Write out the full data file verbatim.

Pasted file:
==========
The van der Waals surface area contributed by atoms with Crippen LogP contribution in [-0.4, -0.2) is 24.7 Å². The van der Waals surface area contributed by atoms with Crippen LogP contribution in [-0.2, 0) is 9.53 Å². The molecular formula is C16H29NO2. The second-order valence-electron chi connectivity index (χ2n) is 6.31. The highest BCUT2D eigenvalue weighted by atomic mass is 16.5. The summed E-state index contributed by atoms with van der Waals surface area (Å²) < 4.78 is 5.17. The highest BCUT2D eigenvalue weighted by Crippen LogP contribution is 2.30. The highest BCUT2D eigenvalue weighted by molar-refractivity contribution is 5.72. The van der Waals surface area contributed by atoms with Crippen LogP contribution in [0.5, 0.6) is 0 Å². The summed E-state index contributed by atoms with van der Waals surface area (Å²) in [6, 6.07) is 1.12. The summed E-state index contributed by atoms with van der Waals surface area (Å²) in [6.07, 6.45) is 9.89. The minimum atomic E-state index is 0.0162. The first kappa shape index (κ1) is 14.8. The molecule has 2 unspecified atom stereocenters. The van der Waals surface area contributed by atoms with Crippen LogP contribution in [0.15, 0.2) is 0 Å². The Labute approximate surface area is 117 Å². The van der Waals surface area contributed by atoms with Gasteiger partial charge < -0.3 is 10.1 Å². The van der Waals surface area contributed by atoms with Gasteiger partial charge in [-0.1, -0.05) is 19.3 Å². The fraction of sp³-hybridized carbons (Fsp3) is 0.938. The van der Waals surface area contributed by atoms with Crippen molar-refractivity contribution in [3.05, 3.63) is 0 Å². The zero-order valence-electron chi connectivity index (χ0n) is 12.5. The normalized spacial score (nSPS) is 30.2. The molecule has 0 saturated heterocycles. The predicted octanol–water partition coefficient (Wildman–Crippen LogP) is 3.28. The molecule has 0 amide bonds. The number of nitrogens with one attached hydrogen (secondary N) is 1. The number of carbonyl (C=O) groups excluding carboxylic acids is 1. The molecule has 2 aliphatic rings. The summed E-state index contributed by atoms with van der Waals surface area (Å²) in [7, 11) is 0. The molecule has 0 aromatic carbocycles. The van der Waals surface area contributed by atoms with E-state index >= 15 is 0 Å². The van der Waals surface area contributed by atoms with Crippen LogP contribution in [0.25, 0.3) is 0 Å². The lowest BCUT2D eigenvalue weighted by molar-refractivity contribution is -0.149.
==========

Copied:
The van der Waals surface area contributed by atoms with Crippen LogP contribution in [-0.4, -0.2) is 24.7 Å². The van der Waals surface area contributed by atoms with Crippen LogP contribution in [-0.2, 0) is 9.53 Å². The molecular formula is C16H29NO2. The second-order valence-electron chi connectivity index (χ2n) is 6.31. The highest BCUT2D eigenvalue weighted by atomic mass is 16.5. The summed E-state index contributed by atoms with van der Waals surface area (Å²) < 4.78 is 5.17. The highest BCUT2D eigenvalue weighted by Crippen LogP contribution is 2.30. The highest BCUT2D eigenvalue weighted by molar-refractivity contribution is 5.72. The van der Waals surface area contributed by atoms with Crippen LogP contribution in [0.5, 0.6) is 0 Å². The summed E-state index contributed by atoms with van der Waals surface area (Å²) in [6, 6.07) is 1.12. The summed E-state index contributed by atoms with van der Waals surface area (Å²) in [6.07, 6.45) is 9.89. The minimum atomic E-state index is 0.0162. The first kappa shape index (κ1) is 14.8. The molecule has 2 unspecified atom stereocenters. The van der Waals surface area contributed by atoms with Crippen LogP contribution in [0.15, 0.2) is 0 Å². The Labute approximate surface area is 117 Å². The van der Waals surface area contributed by atoms with Gasteiger partial charge < -0.3 is 10.1 Å². The van der Waals surface area contributed by atoms with Gasteiger partial charge in [-0.1, -0.05) is 19.3 Å². The fraction of sp³-hybridized carbons (Fsp3) is 0.938. The van der Waals surface area contributed by atoms with Crippen molar-refractivity contribution in [3.05, 3.63) is 0 Å². The zero-order valence-electron chi connectivity index (χ0n) is 12.5. The normalized spacial score (nSPS) is 30.2. The molecule has 0 saturated heterocycles. The predicted octanol–water partition coefficient (Wildman–Crippen LogP) is 3.28. The molecule has 0 amide bonds. The number of nitrogens with one attached hydrogen (secondary N) is 1. The number of carbonyl (C=O) groups excluding carboxylic acids is 1. The molecule has 2 aliphatic rings. The summed E-state index contributed by atoms with van der Waals surface area (Å²) in [7, 11) is 0. The molecule has 0 aromatic carbocycles. The van der Waals surface area contributed by atoms with E-state index >= 15 is 0 Å². The van der Waals surface area contributed by atoms with Crippen LogP contribution in [0.25, 0.3) is 0 Å². The lowest BCUT2D eigenvalue weighted by molar-refractivity contribution is -0.149.